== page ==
3. The metal finishing tool of claim 1, wherein the spindle and the drum are spaced away from the distal end of the tool body such that a finishing accessory fit onto the drum does not contact the tool body.

4. The metal finishing tool of claim 1, wherein the drive train comprises an armature gear coupled to the motor and at least one transfer gear coupled to the drum, wherein the at least one transfer gear and the armature gear are operatively coupled to allow rotatory motion of the motor to drive rotation of the drum.

5. The metal finishing tool of claim 1, wherein the motor axis has a vertical plane that intersects with the drum at a location between said first drum end and said second drum end.

6. The metal finishing tool of claim 5, wherein the vertical plane of the motor axis intersects the drum at a location within the middle 50% of the drum.

7. The metal finishing tool of claim 5, wherein the vertical plane of the motor axis intersects the drum at a location within the middle 20% of the drum.

8. The metal finishing tool of claim 5, wherein the vertical plane of the motor axis intersects the drum at a location equidistant from the first drum end and the second drum end.

9. The metal finishing tool of claim 1, further comprising an overhead handle that extends across and overlaps the motor axis.

10. The metal finishing tool of claim 9, wherein the overhead handle includes at least one strut attached to the distal end of the tool body and a crossbar connected to the at least one strut, the crossbar being positioned vertically above the distal end of the tool body.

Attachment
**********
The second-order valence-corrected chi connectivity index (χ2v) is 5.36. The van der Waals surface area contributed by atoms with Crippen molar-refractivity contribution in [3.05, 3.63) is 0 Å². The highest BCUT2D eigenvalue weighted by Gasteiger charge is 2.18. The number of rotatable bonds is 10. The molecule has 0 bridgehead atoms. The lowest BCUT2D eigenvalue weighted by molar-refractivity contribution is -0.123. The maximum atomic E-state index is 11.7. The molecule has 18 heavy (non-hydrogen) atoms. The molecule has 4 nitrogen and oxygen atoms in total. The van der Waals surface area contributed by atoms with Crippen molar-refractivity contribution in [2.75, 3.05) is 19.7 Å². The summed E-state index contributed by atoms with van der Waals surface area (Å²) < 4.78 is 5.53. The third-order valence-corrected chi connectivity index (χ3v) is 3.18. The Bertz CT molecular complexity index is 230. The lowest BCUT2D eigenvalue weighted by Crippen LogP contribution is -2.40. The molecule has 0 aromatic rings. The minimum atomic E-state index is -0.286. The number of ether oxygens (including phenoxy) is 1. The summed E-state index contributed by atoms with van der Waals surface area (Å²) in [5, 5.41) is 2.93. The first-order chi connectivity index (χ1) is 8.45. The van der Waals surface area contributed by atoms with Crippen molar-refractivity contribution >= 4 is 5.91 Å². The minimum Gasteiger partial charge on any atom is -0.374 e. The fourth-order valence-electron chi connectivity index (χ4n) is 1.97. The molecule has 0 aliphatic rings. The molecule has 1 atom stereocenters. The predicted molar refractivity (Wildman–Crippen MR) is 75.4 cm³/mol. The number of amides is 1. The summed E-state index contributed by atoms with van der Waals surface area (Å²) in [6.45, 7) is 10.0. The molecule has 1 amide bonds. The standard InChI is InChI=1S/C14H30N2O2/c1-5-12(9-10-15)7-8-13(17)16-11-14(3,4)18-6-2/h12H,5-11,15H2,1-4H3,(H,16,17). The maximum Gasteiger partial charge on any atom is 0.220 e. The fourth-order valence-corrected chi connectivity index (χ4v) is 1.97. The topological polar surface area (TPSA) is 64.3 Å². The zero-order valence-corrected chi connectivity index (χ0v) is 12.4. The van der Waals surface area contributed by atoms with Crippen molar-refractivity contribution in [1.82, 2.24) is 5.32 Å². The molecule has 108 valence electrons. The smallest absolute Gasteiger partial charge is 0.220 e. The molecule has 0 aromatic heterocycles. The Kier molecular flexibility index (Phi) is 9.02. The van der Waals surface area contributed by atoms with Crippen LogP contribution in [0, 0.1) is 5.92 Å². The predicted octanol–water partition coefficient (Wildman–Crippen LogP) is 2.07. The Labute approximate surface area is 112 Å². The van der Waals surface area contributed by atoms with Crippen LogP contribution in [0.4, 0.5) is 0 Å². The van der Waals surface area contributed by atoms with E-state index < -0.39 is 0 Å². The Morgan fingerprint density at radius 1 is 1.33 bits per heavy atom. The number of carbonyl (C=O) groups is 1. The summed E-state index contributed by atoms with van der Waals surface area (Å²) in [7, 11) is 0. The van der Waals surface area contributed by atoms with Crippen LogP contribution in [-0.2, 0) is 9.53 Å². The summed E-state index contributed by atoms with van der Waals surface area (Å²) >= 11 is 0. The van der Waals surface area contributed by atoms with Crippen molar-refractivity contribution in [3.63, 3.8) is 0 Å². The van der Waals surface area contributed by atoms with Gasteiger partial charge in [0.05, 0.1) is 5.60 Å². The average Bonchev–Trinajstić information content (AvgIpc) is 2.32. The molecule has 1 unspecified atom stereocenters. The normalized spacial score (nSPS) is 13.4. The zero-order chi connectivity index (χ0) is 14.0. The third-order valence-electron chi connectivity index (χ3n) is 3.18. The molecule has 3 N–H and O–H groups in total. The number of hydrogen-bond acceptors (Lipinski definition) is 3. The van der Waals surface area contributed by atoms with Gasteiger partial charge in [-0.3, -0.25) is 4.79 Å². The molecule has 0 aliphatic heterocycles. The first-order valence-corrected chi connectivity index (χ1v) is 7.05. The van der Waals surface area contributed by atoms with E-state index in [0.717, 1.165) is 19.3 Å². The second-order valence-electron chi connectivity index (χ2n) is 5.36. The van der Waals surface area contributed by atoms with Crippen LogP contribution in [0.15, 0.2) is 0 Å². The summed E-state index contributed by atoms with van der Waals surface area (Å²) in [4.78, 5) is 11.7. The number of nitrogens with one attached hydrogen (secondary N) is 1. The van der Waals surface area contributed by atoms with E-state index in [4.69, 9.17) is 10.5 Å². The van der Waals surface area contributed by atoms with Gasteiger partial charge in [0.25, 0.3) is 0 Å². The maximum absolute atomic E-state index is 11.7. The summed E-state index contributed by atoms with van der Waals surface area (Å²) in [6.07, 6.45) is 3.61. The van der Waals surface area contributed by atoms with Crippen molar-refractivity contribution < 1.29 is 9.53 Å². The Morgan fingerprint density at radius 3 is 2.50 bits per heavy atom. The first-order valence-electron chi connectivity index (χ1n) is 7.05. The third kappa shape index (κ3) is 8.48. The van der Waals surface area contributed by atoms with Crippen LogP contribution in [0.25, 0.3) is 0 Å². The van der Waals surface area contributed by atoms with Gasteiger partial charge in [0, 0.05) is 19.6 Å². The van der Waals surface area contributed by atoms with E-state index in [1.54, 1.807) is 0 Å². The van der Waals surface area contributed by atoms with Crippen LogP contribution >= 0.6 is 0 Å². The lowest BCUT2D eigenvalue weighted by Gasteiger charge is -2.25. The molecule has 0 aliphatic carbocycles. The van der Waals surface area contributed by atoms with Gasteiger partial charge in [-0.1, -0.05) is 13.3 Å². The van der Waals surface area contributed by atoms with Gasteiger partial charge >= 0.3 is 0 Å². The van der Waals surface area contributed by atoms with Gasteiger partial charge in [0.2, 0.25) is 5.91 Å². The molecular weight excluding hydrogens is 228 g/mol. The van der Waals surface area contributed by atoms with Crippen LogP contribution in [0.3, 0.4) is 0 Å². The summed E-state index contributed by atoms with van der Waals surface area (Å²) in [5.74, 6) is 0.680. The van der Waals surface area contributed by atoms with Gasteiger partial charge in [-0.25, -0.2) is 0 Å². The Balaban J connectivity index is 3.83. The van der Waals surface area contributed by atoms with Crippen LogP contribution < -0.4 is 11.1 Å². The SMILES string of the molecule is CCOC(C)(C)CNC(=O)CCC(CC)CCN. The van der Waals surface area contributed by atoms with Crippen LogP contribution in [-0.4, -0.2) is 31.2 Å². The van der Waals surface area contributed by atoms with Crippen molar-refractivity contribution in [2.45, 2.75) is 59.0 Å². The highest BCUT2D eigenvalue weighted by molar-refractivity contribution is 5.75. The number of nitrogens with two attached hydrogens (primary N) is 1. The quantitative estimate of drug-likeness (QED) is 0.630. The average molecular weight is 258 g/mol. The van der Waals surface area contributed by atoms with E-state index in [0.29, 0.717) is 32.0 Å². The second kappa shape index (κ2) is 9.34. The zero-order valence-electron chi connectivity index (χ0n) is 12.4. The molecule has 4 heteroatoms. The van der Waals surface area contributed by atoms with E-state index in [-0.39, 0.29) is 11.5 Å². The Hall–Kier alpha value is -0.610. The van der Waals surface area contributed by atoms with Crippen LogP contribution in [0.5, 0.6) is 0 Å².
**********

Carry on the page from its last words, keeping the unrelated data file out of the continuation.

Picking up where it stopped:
11. The metal finishing tool of claim 10, wherein the crossbar is a longitudinal distance away from the spindle axis that is at least 60% of a distance between the spindle axis and the distal end of the tool body.

12. The metal finishing tool of claim 9, wherein the overhead handle is attached to the support arm.

13. The metal finishing tool of claim 1, further comprising a drum shield attached to the spindle, the drum shield being sized and shaped to cover a portion of a finishing accessory that has been fitted on the drum.

14. A metal finishing tool, comprising: a tool body having a proximal end and a distal end, the proximal end defining a handle section and the distal end defining a motor housing, the tool body further including a support arm extending from the distal end; a motor located within the motor housing; and a spindle coupled to the support arm, the spindle including a rotatable drum, wherein the handle section, the motor, and the rotatable drum are arranged in an in-line configuration.